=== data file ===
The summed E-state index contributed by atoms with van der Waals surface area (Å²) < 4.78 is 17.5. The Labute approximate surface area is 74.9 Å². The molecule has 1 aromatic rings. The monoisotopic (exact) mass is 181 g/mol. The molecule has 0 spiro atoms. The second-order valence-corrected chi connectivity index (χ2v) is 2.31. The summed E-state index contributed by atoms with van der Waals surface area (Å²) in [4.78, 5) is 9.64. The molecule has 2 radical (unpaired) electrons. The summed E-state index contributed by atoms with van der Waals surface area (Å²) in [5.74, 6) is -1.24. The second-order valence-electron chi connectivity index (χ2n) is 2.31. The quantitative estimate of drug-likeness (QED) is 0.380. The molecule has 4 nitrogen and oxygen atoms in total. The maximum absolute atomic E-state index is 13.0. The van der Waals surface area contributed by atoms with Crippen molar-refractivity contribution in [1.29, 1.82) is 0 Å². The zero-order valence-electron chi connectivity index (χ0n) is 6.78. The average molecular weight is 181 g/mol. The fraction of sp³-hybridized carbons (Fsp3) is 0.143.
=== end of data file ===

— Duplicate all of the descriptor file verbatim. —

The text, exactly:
The summed E-state index contributed by atoms with van der Waals surface area (Å²) < 4.78 is 17.5. The Labute approximate surface area is 74.9 Å². The molecule has 1 aromatic rings. The monoisotopic (exact) mass is 181 g/mol. The molecule has 0 spiro atoms. The second-order valence-corrected chi connectivity index (χ2v) is 2.31. The summed E-state index contributed by atoms with van der Waals surface area (Å²) in [4.78, 5) is 9.64. The molecule has 2 radical (unpaired) electrons. The summed E-state index contributed by atoms with van der Waals surface area (Å²) in [5.74, 6) is -1.24. The second-order valence-electron chi connectivity index (χ2n) is 2.31. The quantitative estimate of drug-likeness (QED) is 0.380. The molecule has 4 nitrogen and oxygen atoms in total. The maximum absolute atomic E-state index is 13.0. The van der Waals surface area contributed by atoms with Crippen molar-refractivity contribution in [1.29, 1.82) is 0 Å². The zero-order valence-electron chi connectivity index (χ0n) is 6.78. The average molecular weight is 181 g/mol. The fraction of sp³-hybridized carbons (Fsp3) is 0.143.